Weibull Statistics

Weibull plots are often used in the design of products fabricated from brittle materials. They are used to estimate the cumulative probability that the given sample will fail under a given load. These plots are based on MOR data obtained on a representative population of samples prepared and, where possible, tested in a manner similar to that which the products will experience during use. The data can be used (with some caveats – low probabilities are calculated from extrapolated data) to specify an applied stress at which a given fraction of samples will fail. Thus, if the application requires that less than 1 sample in 10,000 fail during use, the data can be used to estimate the stress that would cause this fraction of failure. Once the information is known, you may be able to use it to design the product such that no part of the sample reaches the stress (i.e. by choosing sample thickness, length, or some other geometrical factor), or by altering the conditions of use to avoid such stresses.


Figure 4: Weibull plot of cumulative failure probability vs. applied tensile stress on logarithmic scale for various treatment times.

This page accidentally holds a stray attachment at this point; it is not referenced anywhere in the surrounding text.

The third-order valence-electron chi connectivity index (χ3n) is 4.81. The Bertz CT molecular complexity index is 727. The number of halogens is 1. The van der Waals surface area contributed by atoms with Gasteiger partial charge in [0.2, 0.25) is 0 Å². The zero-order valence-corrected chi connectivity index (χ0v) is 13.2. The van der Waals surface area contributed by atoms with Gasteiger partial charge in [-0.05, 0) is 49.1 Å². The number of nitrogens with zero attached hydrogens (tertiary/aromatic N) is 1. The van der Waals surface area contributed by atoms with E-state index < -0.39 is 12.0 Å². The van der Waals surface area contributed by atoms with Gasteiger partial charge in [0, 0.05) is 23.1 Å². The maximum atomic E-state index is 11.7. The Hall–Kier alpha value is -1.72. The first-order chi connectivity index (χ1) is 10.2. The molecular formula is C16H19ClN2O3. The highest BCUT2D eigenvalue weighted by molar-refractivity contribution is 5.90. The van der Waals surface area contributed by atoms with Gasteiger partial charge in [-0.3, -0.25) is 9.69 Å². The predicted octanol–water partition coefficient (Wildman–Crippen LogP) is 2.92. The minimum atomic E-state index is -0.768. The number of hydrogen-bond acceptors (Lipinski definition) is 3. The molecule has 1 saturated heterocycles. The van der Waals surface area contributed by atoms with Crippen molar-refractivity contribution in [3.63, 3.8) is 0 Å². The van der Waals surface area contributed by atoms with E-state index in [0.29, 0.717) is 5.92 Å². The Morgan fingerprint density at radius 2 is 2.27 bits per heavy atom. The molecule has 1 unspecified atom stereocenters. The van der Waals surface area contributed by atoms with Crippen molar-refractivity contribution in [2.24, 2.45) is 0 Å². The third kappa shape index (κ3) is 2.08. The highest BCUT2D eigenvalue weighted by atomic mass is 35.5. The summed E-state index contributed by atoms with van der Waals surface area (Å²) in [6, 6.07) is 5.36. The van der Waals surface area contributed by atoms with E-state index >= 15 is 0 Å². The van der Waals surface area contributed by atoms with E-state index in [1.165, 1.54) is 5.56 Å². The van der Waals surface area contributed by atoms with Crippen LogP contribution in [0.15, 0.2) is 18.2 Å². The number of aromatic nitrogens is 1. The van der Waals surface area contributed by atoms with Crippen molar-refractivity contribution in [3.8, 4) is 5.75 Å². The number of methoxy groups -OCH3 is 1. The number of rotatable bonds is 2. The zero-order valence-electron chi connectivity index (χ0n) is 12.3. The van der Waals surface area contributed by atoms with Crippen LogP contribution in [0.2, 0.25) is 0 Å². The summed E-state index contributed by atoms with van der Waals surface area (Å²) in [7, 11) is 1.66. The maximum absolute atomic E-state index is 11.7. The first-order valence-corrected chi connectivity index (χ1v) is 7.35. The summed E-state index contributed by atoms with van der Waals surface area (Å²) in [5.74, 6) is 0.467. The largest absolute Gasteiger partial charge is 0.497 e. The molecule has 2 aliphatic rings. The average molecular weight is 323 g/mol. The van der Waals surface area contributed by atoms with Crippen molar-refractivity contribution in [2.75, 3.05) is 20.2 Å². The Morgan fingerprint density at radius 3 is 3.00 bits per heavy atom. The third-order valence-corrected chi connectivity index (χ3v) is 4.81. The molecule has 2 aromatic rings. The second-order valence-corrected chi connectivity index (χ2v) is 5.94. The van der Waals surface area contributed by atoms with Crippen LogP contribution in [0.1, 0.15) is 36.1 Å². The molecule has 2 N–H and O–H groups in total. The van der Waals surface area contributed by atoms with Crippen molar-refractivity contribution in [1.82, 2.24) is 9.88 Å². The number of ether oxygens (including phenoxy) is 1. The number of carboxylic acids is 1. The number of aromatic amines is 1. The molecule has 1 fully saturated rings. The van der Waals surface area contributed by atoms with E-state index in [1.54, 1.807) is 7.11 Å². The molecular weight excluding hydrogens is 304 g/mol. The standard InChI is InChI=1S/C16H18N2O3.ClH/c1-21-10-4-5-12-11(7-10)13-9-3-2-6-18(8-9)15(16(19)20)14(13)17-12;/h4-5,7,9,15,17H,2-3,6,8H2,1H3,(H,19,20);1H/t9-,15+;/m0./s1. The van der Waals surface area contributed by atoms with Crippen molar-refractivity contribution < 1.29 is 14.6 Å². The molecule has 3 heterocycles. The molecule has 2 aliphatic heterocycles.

For products used in a given environment, and which have a specified geometry, improvements in the probability of failure require an increased strength. The figure above provides several examples of Weibull plots for glasses strengthened by ion exchange. Importantly, as mentioned in Process Design, short exchange times increase the average MOR but may not improve the weakest strengths significantly and in some cases can actually weaken the glass. As a result, one may have the same, or even greater, number of failures at low stress for the strengthened materials as for the unstrengthened material. Long exchange times typically reduce the number of low-stress failures relative to short exchange times, but do not significantly increase the maximum failure stress. Effects of post-treatment handling are often overlooked in chemical strengthening. However, since the case depth is much smaller than in thermal tempering, it needs to be considered in designing a process. Generally, scratch resistance and abrasion resistance increase, but if the case is not sufficiently deep, even light abrasion can reduce the strengths to values near, or even below, those of unstrengthened glass. Tests of abraded strengths need to be carried out for products which will experience such handling problems.


Figure 5: The effect of post-treatment abrasion on the strength
of chemically strengthened glass.

Figure 5 is a Weibull plot which includes the effect of abrasion and illustrates that untreated samples and those having a short exchange treatment with post-treatment abrasion will experience 1% cumulative failure at a stress of about 100 MPa.